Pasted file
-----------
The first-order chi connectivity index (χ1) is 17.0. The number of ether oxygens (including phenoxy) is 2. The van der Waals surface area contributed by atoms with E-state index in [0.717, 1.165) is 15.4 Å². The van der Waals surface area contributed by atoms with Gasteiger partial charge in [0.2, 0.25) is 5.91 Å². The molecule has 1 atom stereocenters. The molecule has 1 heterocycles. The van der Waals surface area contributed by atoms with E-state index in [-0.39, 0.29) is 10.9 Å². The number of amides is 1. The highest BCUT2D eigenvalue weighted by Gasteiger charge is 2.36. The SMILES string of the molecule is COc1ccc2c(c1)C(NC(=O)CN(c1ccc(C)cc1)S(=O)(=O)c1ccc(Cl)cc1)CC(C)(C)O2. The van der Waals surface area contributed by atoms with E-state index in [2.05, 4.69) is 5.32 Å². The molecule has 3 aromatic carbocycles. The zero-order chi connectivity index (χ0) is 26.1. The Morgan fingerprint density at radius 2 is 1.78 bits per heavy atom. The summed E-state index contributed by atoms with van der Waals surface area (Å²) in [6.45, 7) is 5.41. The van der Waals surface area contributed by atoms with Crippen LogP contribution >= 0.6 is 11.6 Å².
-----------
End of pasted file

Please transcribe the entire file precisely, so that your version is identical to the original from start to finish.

The first-order chi connectivity index (χ1) is 17.0. The number of ether oxygens (including phenoxy) is 2. The van der Waals surface area contributed by atoms with E-state index in [0.717, 1.165) is 15.4 Å². The van der Waals surface area contributed by atoms with Gasteiger partial charge in [0.2, 0.25) is 5.91 Å². The molecule has 1 atom stereocenters. The molecule has 1 heterocycles. The van der Waals surface area contributed by atoms with E-state index in [-0.39, 0.29) is 10.9 Å². The number of amides is 1. The highest BCUT2D eigenvalue weighted by Gasteiger charge is 2.36. The SMILES string of the molecule is COc1ccc2c(c1)C(NC(=O)CN(c1ccc(C)cc1)S(=O)(=O)c1ccc(Cl)cc1)CC(C)(C)O2. The van der Waals surface area contributed by atoms with E-state index in [2.05, 4.69) is 5.32 Å². The molecule has 3 aromatic carbocycles. The zero-order chi connectivity index (χ0) is 26.1. The Morgan fingerprint density at radius 2 is 1.78 bits per heavy atom. The summed E-state index contributed by atoms with van der Waals surface area (Å²) in [6.45, 7) is 5.41. The van der Waals surface area contributed by atoms with Crippen LogP contribution >= 0.6 is 11.6 Å².